Best Broadcast Ad"And the Oscar goes to ... " Our stills, taken from C&N's videotape, aren't going to do the cinematography justice. But trust us, the opening shot of a steaming mug of coffee resting on the window sill of a snowy morning says it all to any customer trying to understand the mysteries of radiant heat.
West Granby, Conn.
While not really a broadcast ad per se, C&N plays the tape during initial sales meetings or at home shows. Showing the video gives C&N more credibility than other bidders, thus closing more sales, according to owner David Lovesky. (The tape even helped win a System Showcase Award. For more, see page 16).
"The challenge was to produce something that had all the key information but that wasn't long and boring," he says.
Lovesky hired family friend Bill Curtis, who produces training videos. Lovesky passed on radiant information from manufacturers, the RPA and trade magazines, as well as tapes of "This Old House." Afterward, over the course of nine months, Curtis filmed several projects in various stages of completion.
To help offset cost of production, Tony Audia, a manufacturers rep for Heat Tech Associates, approached the manufacturers whose equipment would be featured and secured co-op dollars. Lovesky's main wholesaler, Plimpton and Hills Corp., also contributed since one of its warehouses and trucks are shown, too.
"Given the actual time and effort put into the piece, the actual costs would have been double without the co-op funds," Lovesky adds.
Still, with the budget running low, Lovesky hired another friend, Patrick Fox, to "work for food" in exchange for narrating the video.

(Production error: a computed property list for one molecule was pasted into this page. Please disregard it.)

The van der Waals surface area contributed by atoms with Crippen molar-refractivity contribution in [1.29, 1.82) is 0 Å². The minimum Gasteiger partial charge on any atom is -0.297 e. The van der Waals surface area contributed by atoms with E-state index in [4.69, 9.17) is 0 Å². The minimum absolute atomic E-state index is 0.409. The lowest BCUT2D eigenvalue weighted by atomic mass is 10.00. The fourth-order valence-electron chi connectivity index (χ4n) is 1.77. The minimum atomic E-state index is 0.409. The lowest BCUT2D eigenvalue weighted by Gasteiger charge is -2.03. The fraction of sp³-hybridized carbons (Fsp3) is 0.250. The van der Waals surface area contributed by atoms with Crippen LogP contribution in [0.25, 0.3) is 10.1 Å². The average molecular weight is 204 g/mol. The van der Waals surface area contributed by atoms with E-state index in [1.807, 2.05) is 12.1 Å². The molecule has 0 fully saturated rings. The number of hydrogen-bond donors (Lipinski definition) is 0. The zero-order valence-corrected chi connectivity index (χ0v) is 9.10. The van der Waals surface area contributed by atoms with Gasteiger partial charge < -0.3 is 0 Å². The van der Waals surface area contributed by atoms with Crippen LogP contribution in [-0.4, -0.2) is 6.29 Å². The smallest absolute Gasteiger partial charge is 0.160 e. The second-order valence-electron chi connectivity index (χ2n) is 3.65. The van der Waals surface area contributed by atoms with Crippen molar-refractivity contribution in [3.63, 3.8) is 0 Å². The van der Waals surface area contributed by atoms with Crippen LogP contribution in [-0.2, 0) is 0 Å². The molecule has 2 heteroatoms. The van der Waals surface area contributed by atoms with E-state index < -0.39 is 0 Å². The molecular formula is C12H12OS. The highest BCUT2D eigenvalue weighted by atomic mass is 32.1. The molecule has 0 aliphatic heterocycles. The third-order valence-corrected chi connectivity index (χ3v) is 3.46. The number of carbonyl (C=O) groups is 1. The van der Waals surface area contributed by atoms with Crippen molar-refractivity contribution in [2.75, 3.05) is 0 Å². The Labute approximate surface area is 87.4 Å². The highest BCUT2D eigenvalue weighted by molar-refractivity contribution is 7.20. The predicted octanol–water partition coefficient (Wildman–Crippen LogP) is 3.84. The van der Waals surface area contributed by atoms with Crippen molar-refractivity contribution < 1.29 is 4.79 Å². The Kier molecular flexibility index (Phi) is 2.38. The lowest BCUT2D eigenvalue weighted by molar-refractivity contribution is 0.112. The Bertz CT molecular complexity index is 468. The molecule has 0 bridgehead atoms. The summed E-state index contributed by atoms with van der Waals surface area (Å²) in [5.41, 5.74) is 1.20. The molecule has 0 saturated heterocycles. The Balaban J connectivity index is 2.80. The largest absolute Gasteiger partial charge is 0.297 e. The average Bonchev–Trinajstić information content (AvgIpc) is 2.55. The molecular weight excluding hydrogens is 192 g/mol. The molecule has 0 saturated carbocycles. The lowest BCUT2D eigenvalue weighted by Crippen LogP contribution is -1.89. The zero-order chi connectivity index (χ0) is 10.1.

From start to finish, the video took a year to complete.
"It was certainly much more work than I had envisioned and, at times, was a labor of love for all involved," Lovesky says.
Best Web SiteThe Internet and the printing press are miles apart in terms of technology. But when everything's said and done, both serve the same purpose - delivering the printed word to the masses.
We liked how Deiter Bros.' Web site, www.dbrothers.com, combined the old-fashioned with the new by including a downloadable pdf file of a quarterly newsletter that also is printed and mailed out to customers. The site also incorporates an explanation of radiant heat that does double-duty as a printed brochure. In addition, browsers can print out money-saving coupons every month.
At this point, the company has to bridge the gap between high tech and high touch. "We don't have 100 percent of our customers on the Web, of course," explains Jim Deiter, vice president. "Plus, we cater to an older population that likes things done the old-fashioned way."
Still, Deiter is making plans to capitalize on the inevitable trend toward e-commerce. Sending out the quarterly brochure electronically is just a small part. Eventually, the company plans to e-mail invoices and anything else more commonly printed, stuffed in an envelope and snail-mailed today.
Best Other PromotionAs the name suggests, this category is wide open to interpretation. This year, Jim Patterson, Orchard Valley Technology, won our editorial hearts with a series of what he calls "monographs" that explain more about the intricacies of radiant heat, as well as cooling options for hydronic homes with no room for ducts.
Orchard Valley Technology
The one-page forms aren't meant to reel in customers with short, pithy phrases. Rather, they come in handy in the final stages of a sale.
"They're used in support of a proposal," Patterson explains, "to answer questions that might still be unasked."